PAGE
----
sensorial

EnglishEdit

EtymologyEdit

Either sensorium +‎ -al or sensory +‎ -al. Ultimately from Latin sentiō.

PronunciationEdit

  • IPA(key): /sɛnˈsɔː.ɹi.əl/

AdjectiveEdit

sensorial (comparative more sensorial, superlative most sensorial)

  1. Of or pertaining to sensation or the senses; sensory.
    • 1995, Kristine Ibsen, “On Recipes, Reading and Revolution: Postboom Parody in Como agua para chocolate”, in Hispanic Review, volume 63, number 2, JSTOR 474551, page 138:
      Esquivel invites the reader to re-assess conventional approaches to literature and to experience the pleasure, through flagrant sight-gags, such as when Tita drops the apricots on Pedro’s head (38), and, especially, through the sensorial stimuli—the scents, tastes, colors and textures—induced by food.
    • 1998 June 1, John Maeda, “The South Face of the Mountain”, in MIT Technology Review:
      Five years ago, I began to create a mixture of print/digital work that emerged as a popular series called “Reactive Books.” In this endeavor, I focused on developing not just “interactive” media, but “reactive” media, where the interaction hits at a more sensorial level.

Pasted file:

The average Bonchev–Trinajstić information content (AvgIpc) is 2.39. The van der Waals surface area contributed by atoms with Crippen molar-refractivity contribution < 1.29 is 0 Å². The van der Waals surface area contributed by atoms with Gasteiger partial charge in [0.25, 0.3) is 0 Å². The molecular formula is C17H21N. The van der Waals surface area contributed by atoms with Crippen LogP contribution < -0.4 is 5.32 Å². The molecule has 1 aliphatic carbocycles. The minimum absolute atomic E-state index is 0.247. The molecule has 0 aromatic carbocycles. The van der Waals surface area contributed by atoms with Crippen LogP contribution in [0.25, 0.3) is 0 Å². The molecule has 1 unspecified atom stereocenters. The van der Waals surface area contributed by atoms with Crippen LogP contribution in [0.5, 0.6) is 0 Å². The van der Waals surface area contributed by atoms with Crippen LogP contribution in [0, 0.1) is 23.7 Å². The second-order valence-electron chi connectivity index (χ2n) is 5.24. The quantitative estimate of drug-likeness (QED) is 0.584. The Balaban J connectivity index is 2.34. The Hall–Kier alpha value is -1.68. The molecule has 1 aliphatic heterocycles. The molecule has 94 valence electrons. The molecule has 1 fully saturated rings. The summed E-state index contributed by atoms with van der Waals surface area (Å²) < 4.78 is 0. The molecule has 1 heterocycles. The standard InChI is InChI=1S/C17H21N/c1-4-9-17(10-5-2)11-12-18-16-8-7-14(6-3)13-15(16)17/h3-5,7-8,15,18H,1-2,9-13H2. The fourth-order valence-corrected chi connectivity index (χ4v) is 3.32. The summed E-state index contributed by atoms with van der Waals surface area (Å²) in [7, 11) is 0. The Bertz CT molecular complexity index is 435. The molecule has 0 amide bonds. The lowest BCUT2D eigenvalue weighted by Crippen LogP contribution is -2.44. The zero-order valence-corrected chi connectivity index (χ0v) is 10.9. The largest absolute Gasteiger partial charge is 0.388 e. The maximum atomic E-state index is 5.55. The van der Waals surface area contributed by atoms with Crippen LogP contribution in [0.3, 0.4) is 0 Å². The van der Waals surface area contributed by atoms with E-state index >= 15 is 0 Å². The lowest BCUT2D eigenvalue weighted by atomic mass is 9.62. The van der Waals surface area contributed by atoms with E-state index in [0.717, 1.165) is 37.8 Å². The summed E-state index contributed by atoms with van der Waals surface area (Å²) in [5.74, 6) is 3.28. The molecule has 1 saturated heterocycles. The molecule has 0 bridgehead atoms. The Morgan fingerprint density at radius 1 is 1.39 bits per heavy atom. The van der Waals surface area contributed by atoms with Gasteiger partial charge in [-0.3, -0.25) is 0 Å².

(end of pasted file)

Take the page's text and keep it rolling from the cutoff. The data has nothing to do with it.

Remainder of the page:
• 2017, J. F. Lewis, “Royal Contingencies”, in Oathkeeper:
      Combined with the scent of stale air inside the tent and the snores of another person nearby, the sensorial collage conjured memories of brighter days camping with his father the king… even hunting trips with his younger brother before Dolvek had become so insufferable.

Derived termsEdit

TranslationsEdit

AnagramsEdit


CatalanEdit

AdjectiveEdit

sensorial (masculine and feminine plural sensorials)

  1. sensory

SynonymsEdit

Further readingEdit


PortugueseEdit

AdjectiveEdit

sensorial m or f (plural sensoriais, comparable)

  1. Of or pertaining to a sensation or the senses; sensorial; sensory.

InflectionEdit


SpanishEdit

AdjectiveEdit

sensorial (plural sensoriales)

  1. sensory
    Synonym: sensorio

Further readingEdit